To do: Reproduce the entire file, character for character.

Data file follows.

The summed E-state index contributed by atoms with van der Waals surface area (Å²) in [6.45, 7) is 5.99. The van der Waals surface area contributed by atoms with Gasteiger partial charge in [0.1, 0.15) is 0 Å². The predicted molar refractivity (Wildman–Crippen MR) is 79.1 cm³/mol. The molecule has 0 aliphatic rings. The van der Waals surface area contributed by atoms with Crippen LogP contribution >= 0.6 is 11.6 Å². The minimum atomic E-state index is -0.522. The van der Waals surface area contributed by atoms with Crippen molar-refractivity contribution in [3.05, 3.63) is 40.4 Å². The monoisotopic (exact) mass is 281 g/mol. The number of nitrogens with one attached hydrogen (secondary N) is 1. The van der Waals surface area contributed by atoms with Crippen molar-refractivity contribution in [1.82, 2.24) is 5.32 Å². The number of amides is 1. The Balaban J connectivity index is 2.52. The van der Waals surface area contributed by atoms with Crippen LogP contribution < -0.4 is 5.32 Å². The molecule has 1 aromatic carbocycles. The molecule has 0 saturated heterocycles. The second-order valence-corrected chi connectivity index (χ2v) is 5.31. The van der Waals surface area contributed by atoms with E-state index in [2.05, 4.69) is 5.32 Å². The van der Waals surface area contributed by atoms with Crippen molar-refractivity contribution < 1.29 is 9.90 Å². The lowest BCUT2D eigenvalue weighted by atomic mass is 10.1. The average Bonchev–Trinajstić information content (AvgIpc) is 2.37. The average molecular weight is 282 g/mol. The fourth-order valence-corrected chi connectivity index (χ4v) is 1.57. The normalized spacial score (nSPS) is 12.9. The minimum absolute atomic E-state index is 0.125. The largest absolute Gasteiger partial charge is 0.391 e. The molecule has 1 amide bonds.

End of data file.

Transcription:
The summed E-state index contributed by atoms with van der Waals surface area (Å²) in [6.45, 7) is 5.99. The van der Waals surface area contributed by atoms with Gasteiger partial charge in [0.1, 0.15) is 0 Å². The predicted molar refractivity (Wildman–Crippen MR) is 79.1 cm³/mol. The molecule has 0 aliphatic rings. The van der Waals surface area contributed by atoms with Crippen LogP contribution >= 0.6 is 11.6 Å². The minimum atomic E-state index is -0.522. The van der Waals surface area contributed by atoms with Crippen molar-refractivity contribution in [3.05, 3.63) is 40.4 Å². The monoisotopic (exact) mass is 281 g/mol. The number of nitrogens with one attached hydrogen (secondary N) is 1. The van der Waals surface area contributed by atoms with Crippen molar-refractivity contribution in [1.82, 2.24) is 5.32 Å². The number of amides is 1. The Balaban J connectivity index is 2.52. The van der Waals surface area contributed by atoms with Crippen LogP contribution < -0.4 is 5.32 Å². The molecule has 1 aromatic carbocycles. The molecule has 0 saturated heterocycles. The second-order valence-corrected chi connectivity index (χ2v) is 5.31. The van der Waals surface area contributed by atoms with E-state index in [2.05, 4.69) is 5.32 Å². The van der Waals surface area contributed by atoms with Crippen molar-refractivity contribution < 1.29 is 9.90 Å². The lowest BCUT2D eigenvalue weighted by atomic mass is 10.1. The average Bonchev–Trinajstić information content (AvgIpc) is 2.37. The average molecular weight is 282 g/mol. The fourth-order valence-corrected chi connectivity index (χ4v) is 1.57. The normalized spacial score (nSPS) is 12.9. The minimum absolute atomic E-state index is 0.125. The largest absolute Gasteiger partial charge is 0.391 e. The molecule has 1 amide bonds.